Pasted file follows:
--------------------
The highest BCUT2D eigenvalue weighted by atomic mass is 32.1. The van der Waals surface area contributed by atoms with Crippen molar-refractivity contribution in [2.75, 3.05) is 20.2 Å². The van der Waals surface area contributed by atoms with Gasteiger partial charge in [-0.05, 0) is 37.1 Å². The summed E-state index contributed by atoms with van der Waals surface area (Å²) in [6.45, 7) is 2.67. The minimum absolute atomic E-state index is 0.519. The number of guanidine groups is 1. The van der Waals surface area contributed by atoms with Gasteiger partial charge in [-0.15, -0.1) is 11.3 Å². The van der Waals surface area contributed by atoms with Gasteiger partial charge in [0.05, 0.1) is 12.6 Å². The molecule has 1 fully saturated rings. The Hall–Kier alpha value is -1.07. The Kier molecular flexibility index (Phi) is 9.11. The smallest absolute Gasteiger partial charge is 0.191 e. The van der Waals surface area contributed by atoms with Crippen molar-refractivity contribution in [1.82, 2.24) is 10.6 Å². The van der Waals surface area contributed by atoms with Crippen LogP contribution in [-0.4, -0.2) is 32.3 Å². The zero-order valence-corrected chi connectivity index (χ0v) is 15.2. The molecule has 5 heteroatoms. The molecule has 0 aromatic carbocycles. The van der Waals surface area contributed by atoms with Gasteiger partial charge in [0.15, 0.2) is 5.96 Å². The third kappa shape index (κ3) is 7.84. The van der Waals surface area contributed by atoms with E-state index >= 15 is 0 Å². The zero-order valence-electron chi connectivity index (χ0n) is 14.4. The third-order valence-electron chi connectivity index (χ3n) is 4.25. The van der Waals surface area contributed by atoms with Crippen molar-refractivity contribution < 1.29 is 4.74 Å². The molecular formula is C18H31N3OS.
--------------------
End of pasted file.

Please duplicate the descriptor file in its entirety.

The highest BCUT2D eigenvalue weighted by atomic mass is 32.1. The van der Waals surface area contributed by atoms with Crippen molar-refractivity contribution in [2.75, 3.05) is 20.2 Å². The van der Waals surface area contributed by atoms with Gasteiger partial charge in [-0.05, 0) is 37.1 Å². The summed E-state index contributed by atoms with van der Waals surface area (Å²) in [6.45, 7) is 2.67. The minimum absolute atomic E-state index is 0.519. The number of guanidine groups is 1. The van der Waals surface area contributed by atoms with Gasteiger partial charge in [-0.15, -0.1) is 11.3 Å². The van der Waals surface area contributed by atoms with Gasteiger partial charge in [0.05, 0.1) is 12.6 Å². The molecule has 1 fully saturated rings. The Hall–Kier alpha value is -1.07. The Kier molecular flexibility index (Phi) is 9.11. The smallest absolute Gasteiger partial charge is 0.191 e. The van der Waals surface area contributed by atoms with Crippen molar-refractivity contribution in [1.82, 2.24) is 10.6 Å². The van der Waals surface area contributed by atoms with Crippen LogP contribution in [-0.4, -0.2) is 32.3 Å². The zero-order valence-corrected chi connectivity index (χ0v) is 15.2. The molecule has 5 heteroatoms. The molecule has 0 aromatic carbocycles. The van der Waals surface area contributed by atoms with Gasteiger partial charge in [0.15, 0.2) is 5.96 Å². The third kappa shape index (κ3) is 7.84. The van der Waals surface area contributed by atoms with E-state index >= 15 is 0 Å². The zero-order valence-electron chi connectivity index (χ0n) is 14.4. The third-order valence-electron chi connectivity index (χ3n) is 4.25. The van der Waals surface area contributed by atoms with Crippen molar-refractivity contribution < 1.29 is 4.74 Å². The molecular formula is C18H31N3OS.